Dream, Dream, Dream

What 2020 Should Have Been

One Houstonia writer dreams about life in a Houston without COVID-19.

By Craig Hlavaty April 28, 2020

Like all of you, we miss Houston, B.C. That's "before COVID" or "before coronavirus," depending on your preferred nomenclature. The sights, the smells, and the excitement of our lives in the Bayou City before a global pandemic serve as sweet and sweaty memories now. The Houston Art Car Parade, Easter Sunday brunches, the beginning of the Houston Astros season, and what would have likely been a triumphant Houston Roughnecks season were all casualties of COVID-19.

While we wait for a sense of normalcy to slowly be constructed around us, we wrote some fan-fiction about the Houston that we adore. Picture this. 

You just scored a table with six of your best friends at your favorite crowded Tex-Mex place on a Friday night—no special occasion besides it finally being the weekend. The bar is showing an Astros game and a Rockets game, which is extra special because both teams are playing at the same time in Houston.

You and your friends are all drinking huge margaritas as you follow the host to your table. Immediately, three huge baskets of warm tortilla chips hit the table, along with two kinds of salsa. Your server comes by and asks if you want queso and guacamole, and you order the biggest sizes they have for the whole table. 

There is not a Zoom portal in sight; you can look at your friends in the flesh. You can even smell that weird shampoo one of your friends ordered from that shady Instagram account. 

Sometimes Houston's downtown skyline has a way of bewitching you into seeing it less as a bastion for oil and gas money and more as a monolithic art installation, all twinkling lights and cloud-hugging skyscrapers. The skyline has never looked better from this vantage point on the hill at Discovery Green where you're lying on a wine-stained blanket with your friends. The stars come out to play on a warm May evening, just in time for Robert Ellis to take the stage for a free Thursday night concert. As Robert and his band unfurl songs about the Texas condition, mini-operas on loneliness, and the existential bliss of a late-night drive near a refinery, you think, Maybe sweating after dark isn't the worst thing in the world.

It’s 9 a.m. on a Saturday morning and you just pulled into a mega-sized Buc-ee’s during an extended holiday weekend. It’s sunny, breezy, and there’s a chill in the air. The store is bursting at the seams with families on the move, some bleary-eyed and still in pajamas. Some are on their way to Grandma’s house, a few are headed to their property near the water, while others are off to a softball tournament.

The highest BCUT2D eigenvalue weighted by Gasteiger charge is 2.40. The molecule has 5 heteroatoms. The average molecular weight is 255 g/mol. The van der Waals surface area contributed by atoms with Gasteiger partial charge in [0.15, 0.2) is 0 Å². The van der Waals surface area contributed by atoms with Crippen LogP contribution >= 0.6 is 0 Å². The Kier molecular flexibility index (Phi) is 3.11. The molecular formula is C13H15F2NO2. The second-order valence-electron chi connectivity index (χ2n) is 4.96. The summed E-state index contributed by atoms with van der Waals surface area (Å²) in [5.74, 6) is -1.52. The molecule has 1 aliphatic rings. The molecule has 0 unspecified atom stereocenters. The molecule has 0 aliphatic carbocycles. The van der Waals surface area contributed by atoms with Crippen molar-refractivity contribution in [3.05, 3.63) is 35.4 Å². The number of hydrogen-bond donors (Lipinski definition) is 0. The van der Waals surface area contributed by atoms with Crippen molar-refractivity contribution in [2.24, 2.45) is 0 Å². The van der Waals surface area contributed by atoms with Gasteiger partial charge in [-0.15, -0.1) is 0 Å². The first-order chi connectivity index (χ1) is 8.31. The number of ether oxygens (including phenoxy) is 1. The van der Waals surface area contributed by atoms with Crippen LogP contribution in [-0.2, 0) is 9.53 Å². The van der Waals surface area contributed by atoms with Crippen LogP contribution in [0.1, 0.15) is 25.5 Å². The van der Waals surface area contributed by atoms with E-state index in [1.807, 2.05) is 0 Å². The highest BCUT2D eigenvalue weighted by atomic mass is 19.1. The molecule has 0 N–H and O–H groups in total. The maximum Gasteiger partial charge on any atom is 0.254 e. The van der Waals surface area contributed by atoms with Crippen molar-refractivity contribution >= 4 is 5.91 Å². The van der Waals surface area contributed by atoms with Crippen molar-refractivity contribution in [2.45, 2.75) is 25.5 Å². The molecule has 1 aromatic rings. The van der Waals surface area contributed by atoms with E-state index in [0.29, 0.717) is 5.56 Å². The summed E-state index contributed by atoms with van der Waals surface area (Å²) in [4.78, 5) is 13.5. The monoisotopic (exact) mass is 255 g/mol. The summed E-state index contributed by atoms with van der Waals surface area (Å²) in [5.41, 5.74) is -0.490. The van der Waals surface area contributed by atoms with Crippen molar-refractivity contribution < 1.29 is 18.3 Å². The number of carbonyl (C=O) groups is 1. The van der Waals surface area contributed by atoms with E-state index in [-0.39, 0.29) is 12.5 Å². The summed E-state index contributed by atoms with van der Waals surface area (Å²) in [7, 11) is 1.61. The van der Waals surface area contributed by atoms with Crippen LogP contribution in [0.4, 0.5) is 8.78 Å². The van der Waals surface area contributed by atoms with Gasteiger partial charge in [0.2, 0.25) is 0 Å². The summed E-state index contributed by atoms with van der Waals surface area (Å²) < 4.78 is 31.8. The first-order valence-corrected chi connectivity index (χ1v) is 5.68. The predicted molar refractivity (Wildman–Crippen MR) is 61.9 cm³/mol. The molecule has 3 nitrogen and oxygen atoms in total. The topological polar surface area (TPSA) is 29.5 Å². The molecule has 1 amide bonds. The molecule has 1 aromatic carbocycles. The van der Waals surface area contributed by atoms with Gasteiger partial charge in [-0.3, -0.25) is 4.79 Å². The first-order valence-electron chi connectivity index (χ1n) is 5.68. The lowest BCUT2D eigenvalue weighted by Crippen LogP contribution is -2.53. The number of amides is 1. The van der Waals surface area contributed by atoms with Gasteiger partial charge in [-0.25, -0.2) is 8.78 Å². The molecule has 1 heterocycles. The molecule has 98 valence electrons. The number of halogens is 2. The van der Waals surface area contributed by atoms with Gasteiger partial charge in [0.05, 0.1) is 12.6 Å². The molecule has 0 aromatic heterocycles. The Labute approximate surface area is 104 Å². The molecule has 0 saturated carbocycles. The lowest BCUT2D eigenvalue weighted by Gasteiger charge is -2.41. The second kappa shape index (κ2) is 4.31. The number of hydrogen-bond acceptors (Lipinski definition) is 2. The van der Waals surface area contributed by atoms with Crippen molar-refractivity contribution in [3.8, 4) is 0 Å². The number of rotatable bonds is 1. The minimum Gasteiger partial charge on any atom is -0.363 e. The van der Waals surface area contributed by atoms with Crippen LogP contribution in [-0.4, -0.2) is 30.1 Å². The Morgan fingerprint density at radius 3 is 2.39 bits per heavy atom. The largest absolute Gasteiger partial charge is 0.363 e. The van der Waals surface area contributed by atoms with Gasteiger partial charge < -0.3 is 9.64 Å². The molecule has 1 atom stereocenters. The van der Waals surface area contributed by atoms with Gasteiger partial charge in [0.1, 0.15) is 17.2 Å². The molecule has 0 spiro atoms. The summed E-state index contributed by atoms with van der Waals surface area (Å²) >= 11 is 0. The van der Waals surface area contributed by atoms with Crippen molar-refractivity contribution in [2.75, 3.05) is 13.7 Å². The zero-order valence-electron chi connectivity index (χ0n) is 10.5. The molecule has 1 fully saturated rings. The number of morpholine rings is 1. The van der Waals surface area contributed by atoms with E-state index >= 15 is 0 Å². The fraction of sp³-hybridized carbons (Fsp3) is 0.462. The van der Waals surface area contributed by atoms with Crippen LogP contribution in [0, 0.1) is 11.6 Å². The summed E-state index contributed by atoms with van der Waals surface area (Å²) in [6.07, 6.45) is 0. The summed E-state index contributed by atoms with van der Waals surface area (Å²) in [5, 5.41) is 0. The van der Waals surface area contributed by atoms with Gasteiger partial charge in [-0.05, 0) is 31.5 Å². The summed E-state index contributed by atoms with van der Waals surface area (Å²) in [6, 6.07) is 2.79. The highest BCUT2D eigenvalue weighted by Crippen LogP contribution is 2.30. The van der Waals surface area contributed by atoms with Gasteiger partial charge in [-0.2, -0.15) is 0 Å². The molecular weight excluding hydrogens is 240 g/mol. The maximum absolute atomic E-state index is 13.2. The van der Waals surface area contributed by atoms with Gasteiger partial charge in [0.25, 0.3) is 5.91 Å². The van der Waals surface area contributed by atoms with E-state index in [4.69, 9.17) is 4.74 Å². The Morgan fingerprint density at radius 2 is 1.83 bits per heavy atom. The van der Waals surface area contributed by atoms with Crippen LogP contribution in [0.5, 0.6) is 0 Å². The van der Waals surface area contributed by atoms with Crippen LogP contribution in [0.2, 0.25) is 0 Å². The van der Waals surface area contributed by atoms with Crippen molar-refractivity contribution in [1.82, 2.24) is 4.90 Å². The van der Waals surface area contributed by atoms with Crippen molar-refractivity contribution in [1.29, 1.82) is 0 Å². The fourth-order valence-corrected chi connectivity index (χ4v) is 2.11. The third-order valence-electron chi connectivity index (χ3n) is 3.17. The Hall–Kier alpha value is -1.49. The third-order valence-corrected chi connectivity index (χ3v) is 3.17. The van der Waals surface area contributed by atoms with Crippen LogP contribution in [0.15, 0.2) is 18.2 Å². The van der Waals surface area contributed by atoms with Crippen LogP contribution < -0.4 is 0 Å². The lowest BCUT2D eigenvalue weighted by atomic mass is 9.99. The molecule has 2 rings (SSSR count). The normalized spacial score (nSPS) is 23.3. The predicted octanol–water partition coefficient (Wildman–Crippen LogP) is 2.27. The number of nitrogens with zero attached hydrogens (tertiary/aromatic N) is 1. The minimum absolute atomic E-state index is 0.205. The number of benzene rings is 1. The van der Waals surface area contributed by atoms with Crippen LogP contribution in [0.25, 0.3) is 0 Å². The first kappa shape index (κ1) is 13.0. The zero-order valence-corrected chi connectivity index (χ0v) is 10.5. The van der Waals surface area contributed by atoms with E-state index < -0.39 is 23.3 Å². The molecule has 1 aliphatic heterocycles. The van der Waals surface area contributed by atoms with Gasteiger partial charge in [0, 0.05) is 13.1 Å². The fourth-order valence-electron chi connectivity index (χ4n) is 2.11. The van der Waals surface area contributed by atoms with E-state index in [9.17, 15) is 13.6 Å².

A teenage couple is making out near the Icee machine. Dads are in line to buy beef jerky, savoring the time away from the steering wheel and screaming tween arguments. Moms are loading up on three flavors of Beaver Nuggets. The Buc-ee’s beaver mascot, Bucky the Beaver, is taking selfies and hugging giggling customers as an assistant hands out sausage and cheese samples on toothpicks. 

Did I mention that the restrooms are immaculate? Don’t you miss restrooms that aren’t your own?  

It’s Saturday midday, and you find yourself inside Cactus Music with money to burn on vinyl, books, and T-shirts. A local band is setting up on the small stage, while complimentary beer begins to flow. You see your friend and their two kids, flipping through the classic rock section and making fun of Joe Cocker’s hairdo. They slam you high fives and you wonder, Weren’t they just in a stroller?

What are you after? Nothing in particular. Don’t you already have a copy of ZZ Top’s Tres Hombres? The one with the mouthwatering gatefold spread of Tex-Mex from Leo’s Mexican Kitchen in Houston. How about that great vinyl copy of John Prine’s debut? On the other end of the store, a teenager is picking up her first ever vinyl purchases: The Clash’s London Calling and the Billie Eilish LP. The future looks great. 

Image: Marco Torres

The Astros are down three runs to the Yankees in the bottom of the ninth on a windy Friday at Minute Maid Stadium. This seems familiar. Did we mention that somehow newly-minted Yanks-starter Gerrit Cole has pitched an almost complete game in pinstripes against us? That wine snob is throwing heat tonight, predictably. 

This is where we shine. This is where the magic happens. This is also when we’re bummed they already stopped serving beer. The roof is open, the sky is clear on this particular April night. George Springer, Jose Altuve, and Uncle Mike Brantley all single to get on base. It’s time for Alex Bregman to send everyone home with a walk-off dinger—we have Friday night fireworks to watch. Cole and Bregman duel into a full count. You could power Sugar Land with the electricity in the air, or at least River Oaks at Christmastime. Cole lobs one to Bregman, who sees fit to slam that meatball right into the left side of the train above Minute Maid Park. Train conductor Bobby Dynamite is on the move. 

You hug and high five everyone in sight, even the oil biz transplant in a Yankees hat behind you who is making an escape to the nearest exit. Orbit just stripped down to his oversized skivvies and is waving our flag out in right field. It’s Friday night in Houston, the Astros just won how the Astros always win, and tomorrow is Saturday. 

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